Today there was a rather excellent article from Russian blogger Oleg Kashin on the failure of the West to react to Russian militarism in the 90’s, and how this led to what’s currently happening in Syria and Ukraine. Essentially he covers not only the Western approval for Yeltsin’s and Putin’s wars against Chechnya, but he goes straight to the root of the problem by pointing out how the former actually laid the groundwork for today’s authoritarian system in a bloody coup in 1993.
This is something far more Westerners need to be made aware of because you cannot understand the Putinist system without understanding Yeltsin. Both liberals and pro-Kremlin types constantly try to sever Putin from Yeltsin; the former do it because they idolize Yeltsin as a democrat (nonsense), and the latter do it because their narrative associates Yeltsin with weakness and submission before the United States. It is this latter opinion I’d like to focus on.
While Kashin’s article implies that the West didn’t have any significant criticisms of Putin’s war in Chechnya, this is not entirely true. Putin seems to be the first to start attracting scrutiny from the Western press, beginning with his ever-present title of “ex-KGB agent.” In hindsight this may seem justified to some, but this is part of the problem.
The Kremlin narrative today is that Putin saved the country from the embarrassment of Yeltsin, who also just happens to be the reason Putin was in power to begin with. One thing you often hear is “the West likes Russia when it’s weak,” which is a reference to Yeltsin and the near total lack of criticism for his regime from the Western press and Western leaders. On the contrary- the West gave Yeltsin a blank check in spite of the dirty money and organized crime flowing into their nations from Russia. They not only led him slide on Chechnya, but they also helped him get reelected when he slaughtered his own people in the center of Moscow.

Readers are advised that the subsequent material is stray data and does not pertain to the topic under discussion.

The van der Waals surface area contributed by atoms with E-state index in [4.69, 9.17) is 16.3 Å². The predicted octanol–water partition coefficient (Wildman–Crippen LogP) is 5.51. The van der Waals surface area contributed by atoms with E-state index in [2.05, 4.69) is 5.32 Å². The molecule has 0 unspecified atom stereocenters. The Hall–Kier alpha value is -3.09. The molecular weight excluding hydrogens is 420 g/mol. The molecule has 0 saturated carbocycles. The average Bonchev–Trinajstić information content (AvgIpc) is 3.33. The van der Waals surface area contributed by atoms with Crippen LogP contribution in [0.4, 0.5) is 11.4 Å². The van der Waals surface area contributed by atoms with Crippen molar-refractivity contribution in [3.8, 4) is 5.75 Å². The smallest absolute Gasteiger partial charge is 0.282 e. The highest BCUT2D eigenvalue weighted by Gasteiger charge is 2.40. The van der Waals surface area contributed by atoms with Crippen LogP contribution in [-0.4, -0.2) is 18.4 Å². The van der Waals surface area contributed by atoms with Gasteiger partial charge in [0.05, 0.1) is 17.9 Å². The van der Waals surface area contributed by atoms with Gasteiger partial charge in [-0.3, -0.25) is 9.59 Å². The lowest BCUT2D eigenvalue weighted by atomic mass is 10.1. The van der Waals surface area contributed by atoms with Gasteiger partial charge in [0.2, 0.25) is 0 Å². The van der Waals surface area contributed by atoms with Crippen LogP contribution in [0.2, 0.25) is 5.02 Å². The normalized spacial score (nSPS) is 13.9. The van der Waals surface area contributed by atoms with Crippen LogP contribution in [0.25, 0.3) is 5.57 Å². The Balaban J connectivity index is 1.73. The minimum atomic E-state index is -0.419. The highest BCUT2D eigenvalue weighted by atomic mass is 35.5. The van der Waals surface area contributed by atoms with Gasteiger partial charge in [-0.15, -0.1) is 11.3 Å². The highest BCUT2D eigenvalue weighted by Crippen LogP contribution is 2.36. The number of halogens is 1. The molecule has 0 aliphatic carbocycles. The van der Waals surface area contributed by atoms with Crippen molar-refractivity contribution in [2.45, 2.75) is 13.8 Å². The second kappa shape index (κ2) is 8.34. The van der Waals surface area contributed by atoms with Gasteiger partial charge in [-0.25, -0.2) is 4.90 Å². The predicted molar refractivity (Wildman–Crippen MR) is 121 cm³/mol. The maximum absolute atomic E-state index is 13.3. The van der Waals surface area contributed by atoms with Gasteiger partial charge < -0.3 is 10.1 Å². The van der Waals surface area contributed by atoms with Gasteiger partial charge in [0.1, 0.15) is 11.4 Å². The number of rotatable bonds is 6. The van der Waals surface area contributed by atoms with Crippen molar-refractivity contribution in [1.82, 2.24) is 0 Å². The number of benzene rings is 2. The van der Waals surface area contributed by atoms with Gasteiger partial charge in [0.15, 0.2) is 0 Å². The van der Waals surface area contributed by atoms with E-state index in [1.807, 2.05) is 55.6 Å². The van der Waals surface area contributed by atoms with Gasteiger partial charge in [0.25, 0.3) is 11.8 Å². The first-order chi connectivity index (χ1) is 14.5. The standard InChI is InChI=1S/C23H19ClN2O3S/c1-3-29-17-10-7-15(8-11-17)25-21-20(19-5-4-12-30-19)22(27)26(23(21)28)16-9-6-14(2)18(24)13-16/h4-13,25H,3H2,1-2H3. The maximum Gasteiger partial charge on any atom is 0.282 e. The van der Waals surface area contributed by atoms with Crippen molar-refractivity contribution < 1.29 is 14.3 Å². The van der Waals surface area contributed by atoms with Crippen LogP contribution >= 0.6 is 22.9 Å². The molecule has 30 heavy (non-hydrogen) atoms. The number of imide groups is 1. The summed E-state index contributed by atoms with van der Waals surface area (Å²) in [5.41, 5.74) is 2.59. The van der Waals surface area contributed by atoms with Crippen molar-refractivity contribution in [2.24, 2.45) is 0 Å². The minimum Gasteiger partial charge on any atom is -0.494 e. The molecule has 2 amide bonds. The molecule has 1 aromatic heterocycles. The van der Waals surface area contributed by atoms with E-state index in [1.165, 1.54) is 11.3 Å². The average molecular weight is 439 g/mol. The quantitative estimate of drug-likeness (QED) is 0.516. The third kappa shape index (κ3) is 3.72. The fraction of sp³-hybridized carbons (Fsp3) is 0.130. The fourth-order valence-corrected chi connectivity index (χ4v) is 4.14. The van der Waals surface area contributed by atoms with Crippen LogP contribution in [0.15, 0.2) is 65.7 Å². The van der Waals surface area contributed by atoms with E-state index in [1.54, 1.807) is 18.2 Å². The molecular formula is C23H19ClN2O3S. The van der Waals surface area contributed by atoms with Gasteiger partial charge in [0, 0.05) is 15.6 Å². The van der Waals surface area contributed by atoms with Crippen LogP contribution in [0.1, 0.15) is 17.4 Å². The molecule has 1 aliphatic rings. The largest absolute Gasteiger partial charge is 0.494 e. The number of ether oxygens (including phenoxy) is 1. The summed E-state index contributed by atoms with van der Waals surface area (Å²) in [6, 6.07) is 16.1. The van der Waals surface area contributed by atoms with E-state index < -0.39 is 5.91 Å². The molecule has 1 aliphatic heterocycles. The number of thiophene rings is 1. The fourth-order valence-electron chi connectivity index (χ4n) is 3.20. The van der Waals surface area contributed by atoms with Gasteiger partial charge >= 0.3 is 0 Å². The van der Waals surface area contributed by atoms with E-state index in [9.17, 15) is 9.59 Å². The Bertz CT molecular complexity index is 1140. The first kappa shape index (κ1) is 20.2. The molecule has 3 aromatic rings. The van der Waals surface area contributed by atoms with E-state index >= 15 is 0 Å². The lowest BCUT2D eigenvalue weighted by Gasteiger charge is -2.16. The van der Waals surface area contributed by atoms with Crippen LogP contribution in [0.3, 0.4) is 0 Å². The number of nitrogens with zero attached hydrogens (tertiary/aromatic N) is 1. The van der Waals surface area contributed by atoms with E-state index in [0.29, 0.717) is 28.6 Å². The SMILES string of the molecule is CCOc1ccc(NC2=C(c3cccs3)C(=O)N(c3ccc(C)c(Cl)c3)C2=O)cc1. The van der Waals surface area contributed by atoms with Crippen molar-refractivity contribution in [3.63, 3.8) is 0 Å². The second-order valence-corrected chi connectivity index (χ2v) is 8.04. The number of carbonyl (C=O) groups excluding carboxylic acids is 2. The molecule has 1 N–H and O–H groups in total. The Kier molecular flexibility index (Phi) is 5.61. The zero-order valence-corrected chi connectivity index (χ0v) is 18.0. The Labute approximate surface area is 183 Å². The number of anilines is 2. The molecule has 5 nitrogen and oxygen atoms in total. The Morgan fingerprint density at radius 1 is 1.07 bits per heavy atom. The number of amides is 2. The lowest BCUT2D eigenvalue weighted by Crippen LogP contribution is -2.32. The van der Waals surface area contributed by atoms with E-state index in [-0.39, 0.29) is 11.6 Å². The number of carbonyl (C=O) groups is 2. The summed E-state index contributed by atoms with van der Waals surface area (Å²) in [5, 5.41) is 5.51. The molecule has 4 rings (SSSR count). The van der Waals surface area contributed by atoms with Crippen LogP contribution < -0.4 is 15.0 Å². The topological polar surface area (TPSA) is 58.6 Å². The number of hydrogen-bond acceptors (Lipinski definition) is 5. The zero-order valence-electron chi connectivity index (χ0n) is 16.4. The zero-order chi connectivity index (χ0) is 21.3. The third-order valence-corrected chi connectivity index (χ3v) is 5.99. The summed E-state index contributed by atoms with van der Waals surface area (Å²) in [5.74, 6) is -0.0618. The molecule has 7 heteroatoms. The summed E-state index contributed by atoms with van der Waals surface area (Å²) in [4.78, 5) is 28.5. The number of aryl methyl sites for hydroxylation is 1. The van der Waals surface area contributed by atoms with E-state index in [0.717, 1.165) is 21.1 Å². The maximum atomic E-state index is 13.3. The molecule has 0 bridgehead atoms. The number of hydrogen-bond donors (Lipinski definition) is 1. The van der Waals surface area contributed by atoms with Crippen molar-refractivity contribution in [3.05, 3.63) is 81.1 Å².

Then along came Putin, and slowly but surely the press started to notice human rights violations, brutal military tactics, and corruption. Worse still, Putin was drawing criticism at the same time he was appropriating Russian patriotism and pride as the theme of his administration. The conclusion, if a bit oversimplified, is obvious- “Putin does nothing that Yeltsin hasn’t done, except for the fact that he’s preaching Russian patriotism- that must be why the West is attacking him!”
That wasn’t a notion held only by Russians either. Many Westerners, including myself at a young and considerably more naive age, also latched onto this idea. Many conservative and right wing figures seemed to sympathize with Putin, as they themselves believed that they faced persecution for their unapologetic patriotism. Many Western Putin fanboys still believe it today.
Unfortunately there really isn’t any concrete way to undo the past and hold Yeltsin and his cronies accountable. However, I think articles like Kashin as well as books and articles by Western authors can make a difference. Though you can’t change the image of Yeltsin in his time, we can certainly change the way history sees him. History is full of figures who received hagiographic treatment for decades before critical historians finally shattered their myths. If they did not totally supplant the previous legend of this or that historical figure (looking at you, Columbus), they at least managed to deflate them considerably.
So it should be with Yeltsin. By turning a blind eye to his corruption, aggression, and mistreatment of his own people, Western leaders gave Russians the impression that they don’t really believe in human rights or international law. Quite the contrary- they gave the impression that they would cheer Yeltsin on as he drove the country toward ruin. And what could you call intentional blindness to the suffering of ordinary Russians but an expression of “Russophobia?” Moreover, taking this step would also open up a discussion of the other side of the equation- Russian agency in their own post-Soviet problems.
While we shouldn’t buy into the phony “realist” arguments about “compromises” that amount to giving the Kremlin whatever it wants, history is one realm where was can make compromises and meet halfway before things get out of hand. Here a goodwill gesture costs nothing, because at the end of the day, Yeltsin was, in fact, a plague on Russia and much of the post-Soviet space.